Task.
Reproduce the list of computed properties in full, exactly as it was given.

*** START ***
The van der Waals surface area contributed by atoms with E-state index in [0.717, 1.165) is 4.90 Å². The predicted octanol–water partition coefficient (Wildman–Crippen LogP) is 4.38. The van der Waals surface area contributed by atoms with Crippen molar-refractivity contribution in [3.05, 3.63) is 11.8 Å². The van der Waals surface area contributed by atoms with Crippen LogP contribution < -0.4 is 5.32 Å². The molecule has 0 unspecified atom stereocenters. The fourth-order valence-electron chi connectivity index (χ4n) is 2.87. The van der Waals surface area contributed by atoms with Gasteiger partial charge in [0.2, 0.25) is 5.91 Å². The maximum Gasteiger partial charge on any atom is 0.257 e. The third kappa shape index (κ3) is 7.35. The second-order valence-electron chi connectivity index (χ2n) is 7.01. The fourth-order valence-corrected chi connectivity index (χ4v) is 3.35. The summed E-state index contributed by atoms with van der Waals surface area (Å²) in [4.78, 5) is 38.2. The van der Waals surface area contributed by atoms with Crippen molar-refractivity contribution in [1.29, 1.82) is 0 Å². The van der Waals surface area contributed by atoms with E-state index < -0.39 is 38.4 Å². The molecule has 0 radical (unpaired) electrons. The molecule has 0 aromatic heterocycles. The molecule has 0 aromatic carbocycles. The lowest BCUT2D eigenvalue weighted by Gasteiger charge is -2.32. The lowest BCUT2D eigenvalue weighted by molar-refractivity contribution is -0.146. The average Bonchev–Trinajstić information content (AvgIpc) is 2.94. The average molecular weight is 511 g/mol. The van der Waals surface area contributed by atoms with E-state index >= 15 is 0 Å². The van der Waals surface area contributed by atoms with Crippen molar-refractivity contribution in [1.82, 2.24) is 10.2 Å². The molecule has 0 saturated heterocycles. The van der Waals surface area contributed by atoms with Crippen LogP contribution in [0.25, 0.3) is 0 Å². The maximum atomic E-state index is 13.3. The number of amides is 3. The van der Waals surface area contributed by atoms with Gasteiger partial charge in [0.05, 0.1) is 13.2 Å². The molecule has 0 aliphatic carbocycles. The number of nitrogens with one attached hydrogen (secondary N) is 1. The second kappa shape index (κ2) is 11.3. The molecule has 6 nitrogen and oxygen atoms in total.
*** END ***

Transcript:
The van der Waals surface area contributed by atoms with E-state index in [0.717, 1.165) is 4.90 Å². The predicted octanol–water partition coefficient (Wildman–Crippen LogP) is 4.38. The van der Waals surface area contributed by atoms with Crippen molar-refractivity contribution in [3.05, 3.63) is 11.8 Å². The van der Waals surface area contributed by atoms with Crippen LogP contribution < -0.4 is 5.32 Å². The molecule has 0 unspecified atom stereocenters. The fourth-order valence-electron chi connectivity index (χ4n) is 2.87. The van der Waals surface area contributed by atoms with Gasteiger partial charge in [0.2, 0.25) is 5.91 Å². The maximum Gasteiger partial charge on any atom is 0.257 e. The third kappa shape index (κ3) is 7.35. The second-order valence-electron chi connectivity index (χ2n) is 7.01. The fourth-order valence-corrected chi connectivity index (χ4v) is 3.35. The summed E-state index contributed by atoms with van der Waals surface area (Å²) in [4.78, 5) is 38.2. The van der Waals surface area contributed by atoms with Crippen molar-refractivity contribution in [1.29, 1.82) is 0 Å². The van der Waals surface area contributed by atoms with E-state index < -0.39 is 38.4 Å². The molecule has 0 radical (unpaired) electrons. The molecule has 0 aromatic heterocycles. The molecule has 0 aromatic carbocycles. The lowest BCUT2D eigenvalue weighted by Gasteiger charge is -2.32. The lowest BCUT2D eigenvalue weighted by molar-refractivity contribution is -0.146. The average Bonchev–Trinajstić information content (AvgIpc) is 2.94. The average molecular weight is 511 g/mol. The van der Waals surface area contributed by atoms with E-state index >= 15 is 0 Å². The van der Waals surface area contributed by atoms with Crippen molar-refractivity contribution in [1.82, 2.24) is 10.2 Å². The molecule has 0 saturated heterocycles. The van der Waals surface area contributed by atoms with Crippen LogP contribution in [0.25, 0.3) is 0 Å². The maximum atomic E-state index is 13.3. The number of amides is 3. The van der Waals surface area contributed by atoms with Gasteiger partial charge in [0.05, 0.1) is 13.2 Å². The molecule has 0 aliphatic carbocycles. The number of nitrogens with one attached hydrogen (secondary N) is 1. The second kappa shape index (κ2) is 11.3. The molecule has 6 nitrogen and oxygen atoms in total.